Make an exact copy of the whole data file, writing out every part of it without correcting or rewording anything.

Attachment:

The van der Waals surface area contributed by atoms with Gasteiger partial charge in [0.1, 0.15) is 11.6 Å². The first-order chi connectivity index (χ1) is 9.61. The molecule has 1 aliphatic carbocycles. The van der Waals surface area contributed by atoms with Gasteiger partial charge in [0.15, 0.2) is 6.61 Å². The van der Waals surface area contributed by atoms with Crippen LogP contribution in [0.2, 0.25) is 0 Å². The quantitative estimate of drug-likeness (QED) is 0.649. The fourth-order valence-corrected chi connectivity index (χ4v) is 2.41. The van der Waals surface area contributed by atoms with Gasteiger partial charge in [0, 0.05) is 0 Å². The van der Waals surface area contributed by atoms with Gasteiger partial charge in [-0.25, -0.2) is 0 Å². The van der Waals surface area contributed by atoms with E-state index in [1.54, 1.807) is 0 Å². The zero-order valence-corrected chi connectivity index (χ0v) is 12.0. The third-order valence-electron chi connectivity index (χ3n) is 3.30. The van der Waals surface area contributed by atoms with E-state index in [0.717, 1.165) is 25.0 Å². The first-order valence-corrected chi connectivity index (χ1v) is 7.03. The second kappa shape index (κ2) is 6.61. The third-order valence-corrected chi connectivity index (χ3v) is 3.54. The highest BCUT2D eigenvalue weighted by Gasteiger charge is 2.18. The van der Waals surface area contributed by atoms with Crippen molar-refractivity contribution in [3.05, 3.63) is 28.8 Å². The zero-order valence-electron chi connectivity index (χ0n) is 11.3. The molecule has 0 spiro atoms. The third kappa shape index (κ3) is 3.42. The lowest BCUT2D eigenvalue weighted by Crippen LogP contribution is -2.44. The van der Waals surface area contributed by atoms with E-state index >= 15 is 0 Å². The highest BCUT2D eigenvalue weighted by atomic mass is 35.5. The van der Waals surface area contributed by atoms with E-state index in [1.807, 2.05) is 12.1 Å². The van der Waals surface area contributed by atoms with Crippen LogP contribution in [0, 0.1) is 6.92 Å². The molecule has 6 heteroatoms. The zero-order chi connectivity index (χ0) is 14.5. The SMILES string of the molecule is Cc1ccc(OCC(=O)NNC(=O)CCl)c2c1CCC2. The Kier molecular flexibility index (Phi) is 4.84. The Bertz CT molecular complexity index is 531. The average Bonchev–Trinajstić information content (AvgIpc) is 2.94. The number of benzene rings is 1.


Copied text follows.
The van der Waals surface area contributed by atoms with Gasteiger partial charge in [0.1, 0.15) is 11.6 Å². The first-order chi connectivity index (χ1) is 9.61. The molecule has 1 aliphatic carbocycles. The van der Waals surface area contributed by atoms with Gasteiger partial charge in [0.15, 0.2) is 6.61 Å². The van der Waals surface area contributed by atoms with Crippen LogP contribution in [0.2, 0.25) is 0 Å². The quantitative estimate of drug-likeness (QED) is 0.649. The fourth-order valence-corrected chi connectivity index (χ4v) is 2.41. The van der Waals surface area contributed by atoms with Gasteiger partial charge in [0, 0.05) is 0 Å². The van der Waals surface area contributed by atoms with Gasteiger partial charge in [-0.25, -0.2) is 0 Å². The van der Waals surface area contributed by atoms with E-state index in [1.54, 1.807) is 0 Å². The zero-order valence-corrected chi connectivity index (χ0v) is 12.0. The third-order valence-electron chi connectivity index (χ3n) is 3.30. The van der Waals surface area contributed by atoms with E-state index in [0.717, 1.165) is 25.0 Å². The first-order valence-corrected chi connectivity index (χ1v) is 7.03. The second kappa shape index (κ2) is 6.61. The third-order valence-corrected chi connectivity index (χ3v) is 3.54. The highest BCUT2D eigenvalue weighted by Gasteiger charge is 2.18. The van der Waals surface area contributed by atoms with Crippen molar-refractivity contribution in [3.05, 3.63) is 28.8 Å². The zero-order valence-electron chi connectivity index (χ0n) is 11.3. The molecule has 0 spiro atoms. The third kappa shape index (κ3) is 3.42. The lowest BCUT2D eigenvalue weighted by Crippen LogP contribution is -2.44. The van der Waals surface area contributed by atoms with E-state index >= 15 is 0 Å². The highest BCUT2D eigenvalue weighted by atomic mass is 35.5. The van der Waals surface area contributed by atoms with E-state index in [1.807, 2.05) is 12.1 Å². The van der Waals surface area contributed by atoms with Crippen LogP contribution in [0, 0.1) is 6.92 Å². The molecule has 6 heteroatoms. The zero-order chi connectivity index (χ0) is 14.5. The SMILES string of the molecule is Cc1ccc(OCC(=O)NNC(=O)CCl)c2c1CCC2. The Kier molecular flexibility index (Phi) is 4.84. The Bertz CT molecular complexity index is 531. The average Bonchev–Trinajstić information content (AvgIpc) is 2.94. The number of benzene rings is 1.